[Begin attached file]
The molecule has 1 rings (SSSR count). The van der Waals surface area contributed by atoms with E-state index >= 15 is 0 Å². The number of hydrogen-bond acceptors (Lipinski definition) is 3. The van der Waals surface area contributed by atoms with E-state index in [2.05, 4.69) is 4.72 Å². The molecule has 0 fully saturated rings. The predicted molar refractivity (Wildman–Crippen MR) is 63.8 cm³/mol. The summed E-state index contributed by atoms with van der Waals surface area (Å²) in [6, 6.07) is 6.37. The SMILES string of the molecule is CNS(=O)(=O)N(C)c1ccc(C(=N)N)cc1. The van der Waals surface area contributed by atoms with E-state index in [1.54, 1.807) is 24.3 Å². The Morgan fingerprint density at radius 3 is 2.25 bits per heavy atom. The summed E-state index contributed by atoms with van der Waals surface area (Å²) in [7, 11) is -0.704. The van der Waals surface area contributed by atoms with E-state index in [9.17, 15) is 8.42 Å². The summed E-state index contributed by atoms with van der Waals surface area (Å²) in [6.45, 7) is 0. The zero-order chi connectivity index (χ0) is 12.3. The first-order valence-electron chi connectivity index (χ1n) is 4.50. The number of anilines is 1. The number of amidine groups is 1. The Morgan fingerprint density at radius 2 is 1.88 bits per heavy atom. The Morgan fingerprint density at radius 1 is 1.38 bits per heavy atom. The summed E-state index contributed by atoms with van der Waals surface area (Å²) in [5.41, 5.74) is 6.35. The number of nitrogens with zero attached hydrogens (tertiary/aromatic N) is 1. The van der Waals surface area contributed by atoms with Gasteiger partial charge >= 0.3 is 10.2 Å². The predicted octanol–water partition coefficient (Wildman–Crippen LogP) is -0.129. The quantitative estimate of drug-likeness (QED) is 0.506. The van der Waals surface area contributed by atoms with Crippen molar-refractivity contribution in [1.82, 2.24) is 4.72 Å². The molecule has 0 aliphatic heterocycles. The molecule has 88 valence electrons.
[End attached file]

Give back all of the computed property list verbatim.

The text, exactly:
The molecule has 1 rings (SSSR count). The van der Waals surface area contributed by atoms with E-state index >= 15 is 0 Å². The number of hydrogen-bond acceptors (Lipinski definition) is 3. The van der Waals surface area contributed by atoms with E-state index in [2.05, 4.69) is 4.72 Å². The molecule has 0 fully saturated rings. The predicted molar refractivity (Wildman–Crippen MR) is 63.8 cm³/mol. The summed E-state index contributed by atoms with van der Waals surface area (Å²) in [6, 6.07) is 6.37. The SMILES string of the molecule is CNS(=O)(=O)N(C)c1ccc(C(=N)N)cc1. The van der Waals surface area contributed by atoms with E-state index in [1.54, 1.807) is 24.3 Å². The Morgan fingerprint density at radius 3 is 2.25 bits per heavy atom. The summed E-state index contributed by atoms with van der Waals surface area (Å²) in [7, 11) is -0.704. The van der Waals surface area contributed by atoms with E-state index in [9.17, 15) is 8.42 Å². The summed E-state index contributed by atoms with van der Waals surface area (Å²) in [6.45, 7) is 0. The zero-order chi connectivity index (χ0) is 12.3. The first-order valence-electron chi connectivity index (χ1n) is 4.50. The number of anilines is 1. The number of amidine groups is 1. The Morgan fingerprint density at radius 2 is 1.88 bits per heavy atom. The Morgan fingerprint density at radius 1 is 1.38 bits per heavy atom. The summed E-state index contributed by atoms with van der Waals surface area (Å²) in [5.41, 5.74) is 6.35. The number of nitrogens with zero attached hydrogens (tertiary/aromatic N) is 1. The van der Waals surface area contributed by atoms with Gasteiger partial charge >= 0.3 is 10.2 Å². The predicted octanol–water partition coefficient (Wildman–Crippen LogP) is -0.129. The quantitative estimate of drug-likeness (QED) is 0.506. The van der Waals surface area contributed by atoms with Crippen molar-refractivity contribution in [1.82, 2.24) is 4.72 Å². The molecule has 0 aliphatic heterocycles. The molecule has 88 valence electrons.